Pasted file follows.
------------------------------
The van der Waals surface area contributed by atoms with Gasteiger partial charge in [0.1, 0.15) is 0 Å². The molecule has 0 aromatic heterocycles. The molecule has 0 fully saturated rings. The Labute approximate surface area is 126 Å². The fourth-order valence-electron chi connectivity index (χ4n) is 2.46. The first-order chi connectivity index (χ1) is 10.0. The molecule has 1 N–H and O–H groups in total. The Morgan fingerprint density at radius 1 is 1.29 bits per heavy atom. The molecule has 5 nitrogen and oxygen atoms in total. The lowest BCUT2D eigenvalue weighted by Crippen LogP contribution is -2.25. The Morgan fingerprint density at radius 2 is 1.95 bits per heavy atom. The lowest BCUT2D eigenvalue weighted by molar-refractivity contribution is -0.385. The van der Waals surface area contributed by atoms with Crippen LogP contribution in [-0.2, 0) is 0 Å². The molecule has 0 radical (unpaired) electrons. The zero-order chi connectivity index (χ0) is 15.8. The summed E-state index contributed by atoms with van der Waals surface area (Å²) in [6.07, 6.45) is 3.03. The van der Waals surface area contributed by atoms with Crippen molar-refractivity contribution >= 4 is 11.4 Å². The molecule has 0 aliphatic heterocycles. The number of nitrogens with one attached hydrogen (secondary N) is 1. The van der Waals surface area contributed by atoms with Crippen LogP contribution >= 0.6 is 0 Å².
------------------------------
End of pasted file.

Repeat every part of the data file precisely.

The van der Waals surface area contributed by atoms with Gasteiger partial charge in [0.1, 0.15) is 0 Å². The molecule has 0 aromatic heterocycles. The molecule has 0 fully saturated rings. The Labute approximate surface area is 126 Å². The fourth-order valence-electron chi connectivity index (χ4n) is 2.46. The first-order chi connectivity index (χ1) is 10.0. The molecule has 1 N–H and O–H groups in total. The Morgan fingerprint density at radius 1 is 1.29 bits per heavy atom. The molecule has 5 nitrogen and oxygen atoms in total. The lowest BCUT2D eigenvalue weighted by Crippen LogP contribution is -2.25. The Morgan fingerprint density at radius 2 is 1.95 bits per heavy atom. The lowest BCUT2D eigenvalue weighted by molar-refractivity contribution is -0.385. The van der Waals surface area contributed by atoms with Crippen LogP contribution in [-0.2, 0) is 0 Å². The molecule has 0 radical (unpaired) electrons. The zero-order chi connectivity index (χ0) is 15.8. The summed E-state index contributed by atoms with van der Waals surface area (Å²) in [6.07, 6.45) is 3.03. The van der Waals surface area contributed by atoms with Crippen molar-refractivity contribution >= 4 is 11.4 Å². The molecule has 0 aliphatic heterocycles. The number of nitrogens with one attached hydrogen (secondary N) is 1. The van der Waals surface area contributed by atoms with Crippen LogP contribution >= 0.6 is 0 Å².